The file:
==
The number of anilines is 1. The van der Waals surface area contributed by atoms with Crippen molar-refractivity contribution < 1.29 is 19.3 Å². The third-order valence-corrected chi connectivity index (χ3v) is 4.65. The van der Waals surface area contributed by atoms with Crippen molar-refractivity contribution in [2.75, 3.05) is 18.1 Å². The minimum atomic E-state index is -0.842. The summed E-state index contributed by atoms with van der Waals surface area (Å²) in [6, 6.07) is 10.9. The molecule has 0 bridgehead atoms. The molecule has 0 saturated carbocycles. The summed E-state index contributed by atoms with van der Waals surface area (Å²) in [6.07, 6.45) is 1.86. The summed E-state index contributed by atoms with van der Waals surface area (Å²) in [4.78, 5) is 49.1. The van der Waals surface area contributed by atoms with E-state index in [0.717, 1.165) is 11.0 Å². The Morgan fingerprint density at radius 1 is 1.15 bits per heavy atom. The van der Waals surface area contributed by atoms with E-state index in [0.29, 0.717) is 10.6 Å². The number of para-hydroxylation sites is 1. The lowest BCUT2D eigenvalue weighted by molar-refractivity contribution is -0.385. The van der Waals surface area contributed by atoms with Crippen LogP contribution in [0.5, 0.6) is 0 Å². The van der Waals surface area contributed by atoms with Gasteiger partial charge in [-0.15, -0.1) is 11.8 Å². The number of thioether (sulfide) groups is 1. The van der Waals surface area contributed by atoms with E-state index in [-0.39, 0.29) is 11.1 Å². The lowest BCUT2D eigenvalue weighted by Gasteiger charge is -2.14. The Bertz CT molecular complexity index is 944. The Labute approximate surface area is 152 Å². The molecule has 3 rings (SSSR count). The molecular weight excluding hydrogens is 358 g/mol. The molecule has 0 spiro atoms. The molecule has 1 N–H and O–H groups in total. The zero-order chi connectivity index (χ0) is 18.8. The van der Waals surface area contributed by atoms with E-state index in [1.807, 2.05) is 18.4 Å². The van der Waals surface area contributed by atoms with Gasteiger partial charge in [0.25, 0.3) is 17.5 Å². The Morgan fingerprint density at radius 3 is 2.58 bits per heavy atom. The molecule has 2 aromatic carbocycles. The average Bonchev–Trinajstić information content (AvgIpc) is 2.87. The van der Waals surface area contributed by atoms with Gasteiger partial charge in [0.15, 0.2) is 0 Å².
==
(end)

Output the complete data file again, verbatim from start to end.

The number of anilines is 1. The van der Waals surface area contributed by atoms with Crippen molar-refractivity contribution < 1.29 is 19.3 Å². The third-order valence-corrected chi connectivity index (χ3v) is 4.65. The van der Waals surface area contributed by atoms with Crippen molar-refractivity contribution in [2.75, 3.05) is 18.1 Å². The minimum atomic E-state index is -0.842. The summed E-state index contributed by atoms with van der Waals surface area (Å²) in [6, 6.07) is 10.9. The molecule has 0 bridgehead atoms. The molecule has 0 saturated carbocycles. The summed E-state index contributed by atoms with van der Waals surface area (Å²) in [6.07, 6.45) is 1.86. The summed E-state index contributed by atoms with van der Waals surface area (Å²) in [4.78, 5) is 49.1. The van der Waals surface area contributed by atoms with E-state index in [0.717, 1.165) is 11.0 Å². The Morgan fingerprint density at radius 1 is 1.15 bits per heavy atom. The van der Waals surface area contributed by atoms with E-state index in [0.29, 0.717) is 10.6 Å². The number of para-hydroxylation sites is 1. The lowest BCUT2D eigenvalue weighted by molar-refractivity contribution is -0.385. The van der Waals surface area contributed by atoms with Crippen LogP contribution in [0.5, 0.6) is 0 Å². The van der Waals surface area contributed by atoms with Gasteiger partial charge in [-0.15, -0.1) is 11.8 Å². The number of thioether (sulfide) groups is 1. The van der Waals surface area contributed by atoms with E-state index in [-0.39, 0.29) is 11.1 Å². The lowest BCUT2D eigenvalue weighted by Gasteiger charge is -2.14. The Bertz CT molecular complexity index is 944. The Labute approximate surface area is 152 Å². The molecule has 3 rings (SSSR count). The molecular weight excluding hydrogens is 358 g/mol. The molecule has 0 spiro atoms. The molecule has 1 N–H and O–H groups in total. The zero-order chi connectivity index (χ0) is 18.8. The van der Waals surface area contributed by atoms with E-state index in [1.807, 2.05) is 18.4 Å². The van der Waals surface area contributed by atoms with Gasteiger partial charge in [0.25, 0.3) is 17.5 Å². The Morgan fingerprint density at radius 3 is 2.58 bits per heavy atom. The molecule has 2 aromatic carbocycles. The average Bonchev–Trinajstić information content (AvgIpc) is 2.87. The van der Waals surface area contributed by atoms with Gasteiger partial charge in [0.15, 0.2) is 0 Å².